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About Gurpreet Sachdeva

Gurpreet Sachdeva
Gurpreet is a technical leader with deep hands-on experience, and passion for building software with delightful customer experience. He is passionate about building large enterprise, cloud scale, and customer centric software.

Agile vs. Architecture

There is a misconception that Architecture has no place in Agile methodology or Agilists don’t do Architecture. In my view there is no conflict between Agile and Architecture. In fact contrary to common perception, majority of agile teams perform architecture modeling in their projects. Architecture is an important aspect of agile software development, just like traditional development practices, and is critical for scaling agile approaches to meet the real-world needs of modern systems.

Architecture provides the foundation from which systems are built. It is the set of design decisions that must be made early in a project. It includes core technology choices, the overall high-level structure and solution for complex problems. Big up front design (bufd) typically addresses critical concerns but goes overboard. Having countless diagrams of classes and interactions before writing the code may not serve the intended purpose. A good architecture should be pragmatic, designed for test, modular, no unintentional redundancy and addresses performance, usability aspects.

In traditional development projects, we used to have ivory tower architectures developed by an architect or architectural team in relative isolation to the day-to-day development activities of project team(s). The isolated architects develop one or more models describing the architecture. These are very beautiful things, well-documented with lots of fancy diagrams. In theory, these architectures work perfectly. However, in practice they suffer from significant problems.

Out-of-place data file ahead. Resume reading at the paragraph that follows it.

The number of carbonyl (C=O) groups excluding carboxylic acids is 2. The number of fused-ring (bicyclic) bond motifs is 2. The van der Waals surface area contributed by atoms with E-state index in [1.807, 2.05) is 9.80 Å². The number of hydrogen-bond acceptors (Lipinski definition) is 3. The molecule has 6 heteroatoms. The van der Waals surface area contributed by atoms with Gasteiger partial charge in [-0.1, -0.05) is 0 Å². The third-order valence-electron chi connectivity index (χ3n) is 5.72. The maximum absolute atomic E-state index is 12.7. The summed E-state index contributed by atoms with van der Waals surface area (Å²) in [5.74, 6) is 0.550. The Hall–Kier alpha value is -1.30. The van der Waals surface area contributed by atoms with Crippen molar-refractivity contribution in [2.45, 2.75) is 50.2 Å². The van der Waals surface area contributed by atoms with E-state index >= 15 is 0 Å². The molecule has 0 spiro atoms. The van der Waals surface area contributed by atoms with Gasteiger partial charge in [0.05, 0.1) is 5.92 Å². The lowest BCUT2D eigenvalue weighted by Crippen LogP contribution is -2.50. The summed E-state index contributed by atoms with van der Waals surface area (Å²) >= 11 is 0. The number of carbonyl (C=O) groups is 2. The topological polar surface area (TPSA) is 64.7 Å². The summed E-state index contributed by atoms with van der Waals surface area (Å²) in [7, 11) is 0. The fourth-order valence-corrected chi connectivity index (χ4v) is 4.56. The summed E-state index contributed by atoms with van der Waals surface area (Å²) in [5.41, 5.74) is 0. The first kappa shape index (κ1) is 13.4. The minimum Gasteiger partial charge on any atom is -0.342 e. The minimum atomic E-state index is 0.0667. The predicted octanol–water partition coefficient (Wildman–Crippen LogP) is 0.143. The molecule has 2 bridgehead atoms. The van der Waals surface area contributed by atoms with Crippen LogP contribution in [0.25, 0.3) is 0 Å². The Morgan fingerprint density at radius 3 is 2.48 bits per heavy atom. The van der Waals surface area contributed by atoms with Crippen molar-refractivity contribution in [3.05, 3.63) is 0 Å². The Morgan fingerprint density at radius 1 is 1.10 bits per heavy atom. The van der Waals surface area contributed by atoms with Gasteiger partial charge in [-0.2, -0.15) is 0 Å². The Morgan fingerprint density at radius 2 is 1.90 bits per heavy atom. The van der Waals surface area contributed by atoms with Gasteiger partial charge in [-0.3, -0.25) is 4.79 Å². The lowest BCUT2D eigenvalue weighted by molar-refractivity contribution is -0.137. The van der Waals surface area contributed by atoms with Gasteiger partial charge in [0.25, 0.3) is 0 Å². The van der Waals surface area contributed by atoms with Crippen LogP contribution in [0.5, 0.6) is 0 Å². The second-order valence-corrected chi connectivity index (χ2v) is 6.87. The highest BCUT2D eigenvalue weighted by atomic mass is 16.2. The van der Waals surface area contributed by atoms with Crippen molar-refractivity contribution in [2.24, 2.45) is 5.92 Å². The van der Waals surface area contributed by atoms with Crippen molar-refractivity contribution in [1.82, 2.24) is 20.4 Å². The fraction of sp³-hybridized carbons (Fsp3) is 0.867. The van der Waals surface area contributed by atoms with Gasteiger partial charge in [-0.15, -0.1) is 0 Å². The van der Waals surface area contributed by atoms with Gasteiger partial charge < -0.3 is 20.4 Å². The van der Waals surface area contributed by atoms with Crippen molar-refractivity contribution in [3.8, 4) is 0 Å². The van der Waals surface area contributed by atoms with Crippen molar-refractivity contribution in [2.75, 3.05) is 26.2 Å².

1. The poor developers are unlikely to be convinced with the architecture because they had no say in its development.
  2. The architectures are often unproven. One big reason being the architects rarely dirty their hands writing code, and as a result are little cut off from the ground reality. They do not have the benefit of concrete feedback provided by a technical prototype.
  3. Overbuilding of software is promoted as the architecture reflects every feature ever required by any system that the architect(s) was involved with and not just the features actually required.
  4. Does every customer need all the magnificent features? The answer is no.

The ivory tower architecture approach however is not going to work in Agile projects.

Agile does not mandates the development tools/practices to be followed. I have seen that project teams take this as a blank cheque to avoid things like writing test plans, code reviews, etc. Another casualty is Architecture. While Agile is certainly a tool for a faster cycle time of products, but one should differentiate between Agile and impulsiveness. In a hurry to ship features, project teams avoid addressing the question of Architectural vision. Agile has always challenged people with the age old question – how much to design upfront?